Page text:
Active Comparator: oxygen therapy (group B)
group B (standard treatment) will be treated with oxygen therapy by Venturi mask with an FiO2 set in order to maintain SpO2 ≥92%.
Other: Oxygen therapy
patient in group oxygen therapy by Venturi Mask will be treated with oxygen until reaching clinical stability, or criteria of endotracheal intubation

Detailed Description:

Pneumonia is one of the commonest causes of hospitalised acute respiratory failure with a mortality rate up to 30%.

Continuous Positive Airway Pressure (CPAP) has ben recently proved to be effective. To date, however, no prospective randomised study has been published on the comparison between CPAP and O2 administration by Venturi mask for the treatment of severe acute respiratory failure in patients with pneumonia. .


Ages Eligible for Study:   18 Years and older   (Adult, Senior)
Sexes Eligible for Study:   All
Accepts Healthy Volunteers:   No

Inclusion Criteria:

  • men and women of any ethnic group;
  • age ≥18 years;
  • dyspnoea at rest with respiratory rate (RR) ≥30 breath/min or sign of respiratory distress
  • PaO2/FiO2 ratio≤250 evaluated during oxygen therapy supplied at least 1 hour through a Venturi mask with FiO2 ≥0,50
  • diagnosis of pneumonia as unique cause of severe acute respiratory failure
  • informed consent from each patient or from the closest relative in case of the patient's incapacity to give it

Exclusion Criteria:

  • diagnosis of other causes of severe acute respiratory failure
  • unstable angina or acute myocardial infarction;
  • acute respiratory acidosis with pH <7,35 and PaCO2 >45 mmHg;
  • systolic BP <90 mmHg despite fluid resuscitation or vasopressors;
  • severe arrhythmias;
  • convulsions;
  • degree of consciousness, Kelly score>3;
  • swallowing disturbance with increasing risk of aspiration pneumonia;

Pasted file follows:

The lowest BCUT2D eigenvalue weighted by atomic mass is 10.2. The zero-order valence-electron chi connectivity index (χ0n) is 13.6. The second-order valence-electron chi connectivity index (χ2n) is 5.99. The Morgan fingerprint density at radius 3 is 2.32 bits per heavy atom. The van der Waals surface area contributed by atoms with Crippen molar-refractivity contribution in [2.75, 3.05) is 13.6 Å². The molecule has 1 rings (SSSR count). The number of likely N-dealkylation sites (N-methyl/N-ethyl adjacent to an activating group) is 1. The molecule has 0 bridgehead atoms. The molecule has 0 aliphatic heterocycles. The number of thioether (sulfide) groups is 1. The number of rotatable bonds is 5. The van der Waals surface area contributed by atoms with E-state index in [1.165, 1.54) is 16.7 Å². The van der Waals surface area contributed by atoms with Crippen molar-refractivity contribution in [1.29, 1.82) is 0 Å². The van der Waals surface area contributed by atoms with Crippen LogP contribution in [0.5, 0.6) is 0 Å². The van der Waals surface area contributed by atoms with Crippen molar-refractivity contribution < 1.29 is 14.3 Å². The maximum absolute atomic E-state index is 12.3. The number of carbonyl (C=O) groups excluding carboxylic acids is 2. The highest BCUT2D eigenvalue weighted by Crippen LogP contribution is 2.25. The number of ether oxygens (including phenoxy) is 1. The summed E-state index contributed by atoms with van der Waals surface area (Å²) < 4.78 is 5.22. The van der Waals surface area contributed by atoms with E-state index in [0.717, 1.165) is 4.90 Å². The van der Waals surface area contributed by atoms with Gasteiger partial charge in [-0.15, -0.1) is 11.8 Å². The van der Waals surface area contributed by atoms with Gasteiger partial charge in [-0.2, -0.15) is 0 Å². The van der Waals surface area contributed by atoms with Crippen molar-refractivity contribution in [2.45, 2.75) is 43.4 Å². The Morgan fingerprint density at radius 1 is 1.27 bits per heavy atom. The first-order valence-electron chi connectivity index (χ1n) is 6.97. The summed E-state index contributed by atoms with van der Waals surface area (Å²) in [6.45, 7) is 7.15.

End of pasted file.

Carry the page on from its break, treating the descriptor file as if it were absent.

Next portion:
• inability to protect the airway;
  • recent facial trauma or burn;
  • non-collaborative patient;
  • presence of open wounds (head, thorax, abdomen);
  • respiratory arrest or need of intubation;
  • pregnancy or suspect of pregnancy
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Please refer to this study by its identifier: NCT01383213

Fondazione IRCCS Ca'Granda Ospedale Maggiore Policlinico
Milan, Italy, 20122
Sponsors and Collaborators
University of Milan
Principal Investigator: Roberto Cosentini, MD Fondazione IRCCS Ca'Granda Ospedale Maggiore Policlinico - Milano - Italy
  More Information

Responsible Party: Francesco Blasi, Professor of Respiratory Medicine, University of Milan Identifier: NCT01383213     History of Changes
Other Study ID Numbers: SCAPOVERSO
Study First Received: June 13, 2011
Results First Received: December 31, 2013
Last Updated: December 31, 2013

Keywords provided by Francesco Blasi, University of Milan:
Acute Respiratory Failure
Continuous Positive Airway Pressure

Additional relevant MeSH terms:
Respiratory Insufficiency
Respiratory Distress Syndrome, Adult
Pulmonary Valve Insufficiency
Lung Diseases
Respiratory Tract Diseases
Respiratory Tract Infections
Respiration Disorders
Heart Valve Diseases
Heart Diseases
Cardiovascular Diseases processed this record on May 25, 2017